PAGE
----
With stagnating employment opportunities, Ipswich, west of Brisbane, is looking for export opportunities in new industries.
Queensland’s first region-specific Trade and Investment Queensland (TIQ) officer has been appointed to the city.
One of the first companies to benefit has been Springfield-based Fountx, which will showcase its cutting-edge wearable technology to potential investors in Singapore and the United Arab Emirates in the coming weeks.
Its hands-free system uses a helmet-mounted camera and a near-eye display to allow aviation technicians to interact with remotely-located experts in real time.
General manager Laurence Beraldo said it could potentially enable more timely repairs of grounded aircraft, because it removes the need for specialists to travel.
“What really has helped us is having a TIQ office in the area — it has enabled us to open new doors,” he said.
The company’s taken on a number of staff who live in the region and were trained at local universities.
While unemployment has dropped in the surrounding cities of Brisbane, Toowoomba, Logan and Beaudesert, Ipswich’s jobless rate of 7.6 per cent is the highest in south-east Queensland, and the fourth-highest in the state.
Principal Trade and Investment Officer Julie Mark is already working with more than 80 businesses in the region and believes Ipswich and its surrounds have a strong exporting future.
“A lot of what I am doing is facilitating opportunities and letting them know what is out there and how to increase their productivity to grow their business by exporting,” Ms Mark said.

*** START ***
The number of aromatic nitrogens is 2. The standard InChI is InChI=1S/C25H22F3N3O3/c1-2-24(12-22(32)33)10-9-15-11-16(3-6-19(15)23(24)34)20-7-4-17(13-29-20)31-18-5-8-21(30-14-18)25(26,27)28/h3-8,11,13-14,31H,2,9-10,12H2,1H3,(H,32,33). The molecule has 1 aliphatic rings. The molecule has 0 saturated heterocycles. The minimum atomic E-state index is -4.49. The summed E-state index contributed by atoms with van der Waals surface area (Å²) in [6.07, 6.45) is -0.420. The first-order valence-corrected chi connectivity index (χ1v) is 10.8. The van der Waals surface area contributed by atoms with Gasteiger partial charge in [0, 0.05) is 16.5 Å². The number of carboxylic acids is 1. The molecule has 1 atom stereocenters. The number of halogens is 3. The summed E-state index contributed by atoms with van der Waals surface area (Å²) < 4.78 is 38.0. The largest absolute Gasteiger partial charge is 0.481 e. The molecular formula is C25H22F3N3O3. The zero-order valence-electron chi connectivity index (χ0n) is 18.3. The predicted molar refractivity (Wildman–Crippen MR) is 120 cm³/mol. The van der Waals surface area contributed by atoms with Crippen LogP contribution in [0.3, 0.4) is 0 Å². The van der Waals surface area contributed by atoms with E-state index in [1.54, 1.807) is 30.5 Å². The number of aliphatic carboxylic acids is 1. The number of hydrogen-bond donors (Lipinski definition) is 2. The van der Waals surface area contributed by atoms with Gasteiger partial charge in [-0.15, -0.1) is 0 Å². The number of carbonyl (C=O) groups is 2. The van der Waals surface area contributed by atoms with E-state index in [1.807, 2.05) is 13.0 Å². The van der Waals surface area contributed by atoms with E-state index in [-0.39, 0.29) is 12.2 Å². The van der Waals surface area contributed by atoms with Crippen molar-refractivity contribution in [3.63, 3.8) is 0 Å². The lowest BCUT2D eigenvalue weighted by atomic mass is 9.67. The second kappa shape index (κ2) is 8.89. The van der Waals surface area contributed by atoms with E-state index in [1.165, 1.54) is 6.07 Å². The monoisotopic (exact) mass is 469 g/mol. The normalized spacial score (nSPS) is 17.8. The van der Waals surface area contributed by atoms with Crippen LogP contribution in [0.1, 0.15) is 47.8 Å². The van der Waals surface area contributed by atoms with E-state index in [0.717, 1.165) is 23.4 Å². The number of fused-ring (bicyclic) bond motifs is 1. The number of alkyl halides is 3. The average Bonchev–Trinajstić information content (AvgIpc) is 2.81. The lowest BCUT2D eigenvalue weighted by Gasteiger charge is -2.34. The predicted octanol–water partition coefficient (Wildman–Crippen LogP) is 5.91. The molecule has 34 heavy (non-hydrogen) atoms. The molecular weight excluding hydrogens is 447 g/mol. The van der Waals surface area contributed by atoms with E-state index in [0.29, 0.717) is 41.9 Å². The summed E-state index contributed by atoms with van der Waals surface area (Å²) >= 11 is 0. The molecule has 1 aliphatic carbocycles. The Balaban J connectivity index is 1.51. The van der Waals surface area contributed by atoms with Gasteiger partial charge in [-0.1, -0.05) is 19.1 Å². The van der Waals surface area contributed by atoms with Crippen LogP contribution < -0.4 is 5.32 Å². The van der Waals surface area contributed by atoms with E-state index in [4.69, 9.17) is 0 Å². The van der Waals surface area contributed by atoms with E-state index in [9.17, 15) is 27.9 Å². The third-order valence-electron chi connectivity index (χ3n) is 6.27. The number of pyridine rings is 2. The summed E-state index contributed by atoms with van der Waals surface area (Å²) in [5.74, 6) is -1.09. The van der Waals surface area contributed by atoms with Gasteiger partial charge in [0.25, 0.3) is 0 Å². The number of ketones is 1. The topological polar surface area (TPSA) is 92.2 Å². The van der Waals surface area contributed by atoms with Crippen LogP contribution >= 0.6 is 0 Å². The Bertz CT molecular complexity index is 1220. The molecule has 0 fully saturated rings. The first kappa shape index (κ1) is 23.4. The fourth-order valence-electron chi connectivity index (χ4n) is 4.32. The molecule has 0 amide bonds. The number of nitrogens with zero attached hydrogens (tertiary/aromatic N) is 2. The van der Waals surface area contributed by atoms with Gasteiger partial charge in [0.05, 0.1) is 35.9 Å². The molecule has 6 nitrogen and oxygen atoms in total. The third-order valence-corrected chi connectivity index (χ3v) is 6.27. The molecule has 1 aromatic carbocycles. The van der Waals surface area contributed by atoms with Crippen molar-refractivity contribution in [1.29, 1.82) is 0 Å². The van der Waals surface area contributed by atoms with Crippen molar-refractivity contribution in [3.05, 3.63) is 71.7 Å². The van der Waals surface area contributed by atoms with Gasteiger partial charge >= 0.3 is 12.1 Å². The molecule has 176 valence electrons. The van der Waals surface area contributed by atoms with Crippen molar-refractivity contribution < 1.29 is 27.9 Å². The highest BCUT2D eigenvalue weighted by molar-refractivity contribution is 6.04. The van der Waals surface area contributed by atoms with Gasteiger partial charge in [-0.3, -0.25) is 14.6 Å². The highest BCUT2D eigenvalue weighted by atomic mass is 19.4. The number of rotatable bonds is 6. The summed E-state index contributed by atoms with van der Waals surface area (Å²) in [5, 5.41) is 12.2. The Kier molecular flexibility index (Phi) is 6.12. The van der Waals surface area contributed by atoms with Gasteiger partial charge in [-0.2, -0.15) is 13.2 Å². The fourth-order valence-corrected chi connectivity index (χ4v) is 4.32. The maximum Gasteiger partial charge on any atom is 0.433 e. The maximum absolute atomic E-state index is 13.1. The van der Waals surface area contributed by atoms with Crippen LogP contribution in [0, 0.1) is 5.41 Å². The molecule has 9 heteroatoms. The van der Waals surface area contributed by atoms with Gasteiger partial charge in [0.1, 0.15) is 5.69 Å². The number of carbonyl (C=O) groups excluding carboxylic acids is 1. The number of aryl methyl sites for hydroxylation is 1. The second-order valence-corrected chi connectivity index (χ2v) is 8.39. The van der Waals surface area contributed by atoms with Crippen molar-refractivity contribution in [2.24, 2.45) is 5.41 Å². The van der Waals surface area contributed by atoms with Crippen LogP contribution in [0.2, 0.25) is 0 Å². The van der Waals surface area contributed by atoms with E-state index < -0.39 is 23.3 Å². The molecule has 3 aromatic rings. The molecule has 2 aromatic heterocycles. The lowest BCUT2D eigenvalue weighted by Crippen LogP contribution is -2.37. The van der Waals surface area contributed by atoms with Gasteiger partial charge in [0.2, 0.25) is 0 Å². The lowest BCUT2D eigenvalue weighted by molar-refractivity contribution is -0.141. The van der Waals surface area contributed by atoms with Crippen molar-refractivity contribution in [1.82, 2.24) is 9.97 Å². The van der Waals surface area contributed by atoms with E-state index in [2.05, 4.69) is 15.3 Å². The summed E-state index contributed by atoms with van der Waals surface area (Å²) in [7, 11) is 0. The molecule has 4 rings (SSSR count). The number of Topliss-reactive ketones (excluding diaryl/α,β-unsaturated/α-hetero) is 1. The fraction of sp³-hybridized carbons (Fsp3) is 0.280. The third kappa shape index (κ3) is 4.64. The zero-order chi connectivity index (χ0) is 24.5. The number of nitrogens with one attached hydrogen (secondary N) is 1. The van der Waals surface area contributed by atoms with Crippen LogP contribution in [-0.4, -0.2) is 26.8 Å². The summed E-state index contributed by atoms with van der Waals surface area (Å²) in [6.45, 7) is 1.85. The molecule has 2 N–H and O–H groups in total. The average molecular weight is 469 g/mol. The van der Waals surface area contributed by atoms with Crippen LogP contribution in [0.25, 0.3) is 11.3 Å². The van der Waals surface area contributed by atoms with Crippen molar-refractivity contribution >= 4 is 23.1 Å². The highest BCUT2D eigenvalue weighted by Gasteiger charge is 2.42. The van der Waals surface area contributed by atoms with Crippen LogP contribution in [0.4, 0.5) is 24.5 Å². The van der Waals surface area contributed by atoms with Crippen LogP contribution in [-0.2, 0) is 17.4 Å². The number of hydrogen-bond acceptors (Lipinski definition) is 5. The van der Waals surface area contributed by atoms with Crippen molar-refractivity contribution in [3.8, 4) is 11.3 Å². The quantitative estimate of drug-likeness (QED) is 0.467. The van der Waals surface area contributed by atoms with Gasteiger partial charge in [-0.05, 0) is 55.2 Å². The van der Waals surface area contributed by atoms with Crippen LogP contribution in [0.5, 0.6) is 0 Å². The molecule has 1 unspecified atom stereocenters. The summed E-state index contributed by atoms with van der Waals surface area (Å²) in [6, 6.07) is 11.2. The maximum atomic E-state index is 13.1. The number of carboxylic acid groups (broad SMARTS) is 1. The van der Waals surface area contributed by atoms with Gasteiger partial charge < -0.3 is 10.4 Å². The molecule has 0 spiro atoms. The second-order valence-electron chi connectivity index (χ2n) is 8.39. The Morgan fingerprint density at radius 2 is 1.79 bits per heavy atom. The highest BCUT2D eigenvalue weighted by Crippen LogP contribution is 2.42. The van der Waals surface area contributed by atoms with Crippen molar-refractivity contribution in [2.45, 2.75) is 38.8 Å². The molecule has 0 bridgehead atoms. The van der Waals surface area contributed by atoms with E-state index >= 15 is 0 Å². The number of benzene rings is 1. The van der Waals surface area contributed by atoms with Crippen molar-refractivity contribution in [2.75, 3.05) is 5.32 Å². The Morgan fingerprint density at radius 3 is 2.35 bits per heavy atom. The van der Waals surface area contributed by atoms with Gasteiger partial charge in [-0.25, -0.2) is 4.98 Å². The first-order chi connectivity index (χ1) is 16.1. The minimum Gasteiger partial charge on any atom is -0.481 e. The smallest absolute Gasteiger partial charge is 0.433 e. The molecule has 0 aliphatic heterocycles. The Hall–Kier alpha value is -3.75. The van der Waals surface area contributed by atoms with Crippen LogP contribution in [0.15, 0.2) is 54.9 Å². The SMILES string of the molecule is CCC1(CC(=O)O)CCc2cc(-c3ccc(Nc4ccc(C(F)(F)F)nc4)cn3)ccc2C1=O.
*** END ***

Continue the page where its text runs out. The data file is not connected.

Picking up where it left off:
“Asia is a highlight, there are a lot of opportunities in Singapore, Hong Kong, China and also the Middle East, so the United Arab Emirates.”
While Ms Mark will also work with businesses in the Scenic Rim, Lockyer Valley and Somerset regions, there is a focus on Ipswich, which has a strong manufacturing history.
She said Ipswich’s proximity to Brisbane and population growth are good indicators for future trade.
“It is really attractive for businesses to relocate here, so we are finding that it is really growing,” she said.
“A lot of young start-ups are coming in, and it has been good to be able to see the innovation and the thinking behind starting up in Ipswich and how they are doing some really good things.”
Originally Published: abc.net.au
Seven figure sales show Ipswich is a property gold mine
MANY Ipswich residents may not realise they are sitting on a property gold mine, with two homes snatching seven figures in the past few months.
A home in Waghorn St in Woodend sold in November for $1.09 million, while just up the road a home in Burnett St sold for $1.11 million this month.
June Frank from Walkers Real Estate believes it is further proof that Ipswich is becoming a destination for home buyers looking for value in their investment.
“The replacement value alone along with the huge block means that they represented great value for money,” Ms Frank, who handled both sales, said.
“If you’d have bought that house in Waghorn St and done all the work that the owners had done over the last 20 years in a short time you’d be looking at a sale price of $1.8 million to get your money back.
“I’m finding families from Brisbane all the time at open homes. You go to the northside of Brisbane and for $700,000 you’re lucky to get a two or three-bedroom home, but here you can buy a palace for $500,000 on a big block.”
Local agent and Real Estate Institute of Queensland representative Darren Boettcher believes the fact Ipswich now has million dollar homes it will drive the prices up from the bottom, not the top down.